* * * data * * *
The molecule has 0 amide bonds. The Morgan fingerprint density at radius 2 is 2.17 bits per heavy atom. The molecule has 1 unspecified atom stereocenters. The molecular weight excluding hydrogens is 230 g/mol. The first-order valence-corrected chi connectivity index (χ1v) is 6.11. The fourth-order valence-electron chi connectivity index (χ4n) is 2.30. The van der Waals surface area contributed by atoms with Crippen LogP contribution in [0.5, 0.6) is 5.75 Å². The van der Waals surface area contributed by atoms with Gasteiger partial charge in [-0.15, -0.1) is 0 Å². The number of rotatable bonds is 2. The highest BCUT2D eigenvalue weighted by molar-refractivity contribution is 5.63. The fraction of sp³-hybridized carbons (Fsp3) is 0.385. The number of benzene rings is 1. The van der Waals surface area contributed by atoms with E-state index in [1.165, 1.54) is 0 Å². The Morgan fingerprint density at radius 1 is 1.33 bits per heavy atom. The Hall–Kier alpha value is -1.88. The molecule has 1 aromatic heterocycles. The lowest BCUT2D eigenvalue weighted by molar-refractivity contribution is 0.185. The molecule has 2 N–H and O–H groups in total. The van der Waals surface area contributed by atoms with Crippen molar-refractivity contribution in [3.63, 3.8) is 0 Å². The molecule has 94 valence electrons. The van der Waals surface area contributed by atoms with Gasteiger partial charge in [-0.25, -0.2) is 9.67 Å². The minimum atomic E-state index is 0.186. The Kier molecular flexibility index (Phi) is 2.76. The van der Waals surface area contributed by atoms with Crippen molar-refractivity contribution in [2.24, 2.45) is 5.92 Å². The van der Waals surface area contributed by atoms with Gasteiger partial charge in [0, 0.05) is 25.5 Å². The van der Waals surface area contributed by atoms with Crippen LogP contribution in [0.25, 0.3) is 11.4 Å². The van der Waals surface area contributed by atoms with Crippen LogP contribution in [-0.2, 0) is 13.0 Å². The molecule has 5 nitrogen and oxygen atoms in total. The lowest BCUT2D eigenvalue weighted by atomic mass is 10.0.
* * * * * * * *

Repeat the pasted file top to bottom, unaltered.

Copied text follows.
The molecule has 0 amide bonds. The Morgan fingerprint density at radius 2 is 2.17 bits per heavy atom. The molecule has 1 unspecified atom stereocenters. The molecular weight excluding hydrogens is 230 g/mol. The first-order valence-corrected chi connectivity index (χ1v) is 6.11. The fourth-order valence-electron chi connectivity index (χ4n) is 2.30. The van der Waals surface area contributed by atoms with Crippen LogP contribution in [0.5, 0.6) is 5.75 Å². The van der Waals surface area contributed by atoms with Gasteiger partial charge in [-0.15, -0.1) is 0 Å². The number of rotatable bonds is 2. The highest BCUT2D eigenvalue weighted by molar-refractivity contribution is 5.63. The fraction of sp³-hybridized carbons (Fsp3) is 0.385. The number of benzene rings is 1. The van der Waals surface area contributed by atoms with E-state index in [1.165, 1.54) is 0 Å². The Morgan fingerprint density at radius 1 is 1.33 bits per heavy atom. The Hall–Kier alpha value is -1.88. The molecule has 1 aromatic heterocycles. The lowest BCUT2D eigenvalue weighted by molar-refractivity contribution is 0.185. The molecule has 2 N–H and O–H groups in total. The van der Waals surface area contributed by atoms with Crippen molar-refractivity contribution in [3.63, 3.8) is 0 Å². The molecule has 94 valence electrons. The van der Waals surface area contributed by atoms with Gasteiger partial charge in [-0.25, -0.2) is 9.67 Å². The minimum atomic E-state index is 0.186. The Kier molecular flexibility index (Phi) is 2.76. The van der Waals surface area contributed by atoms with Crippen molar-refractivity contribution in [2.24, 2.45) is 5.92 Å². The van der Waals surface area contributed by atoms with Gasteiger partial charge in [0, 0.05) is 25.5 Å². The van der Waals surface area contributed by atoms with Crippen LogP contribution in [0.25, 0.3) is 11.4 Å². The van der Waals surface area contributed by atoms with Crippen LogP contribution in [-0.2, 0) is 13.0 Å². The molecule has 5 nitrogen and oxygen atoms in total. The lowest BCUT2D eigenvalue weighted by atomic mass is 10.0.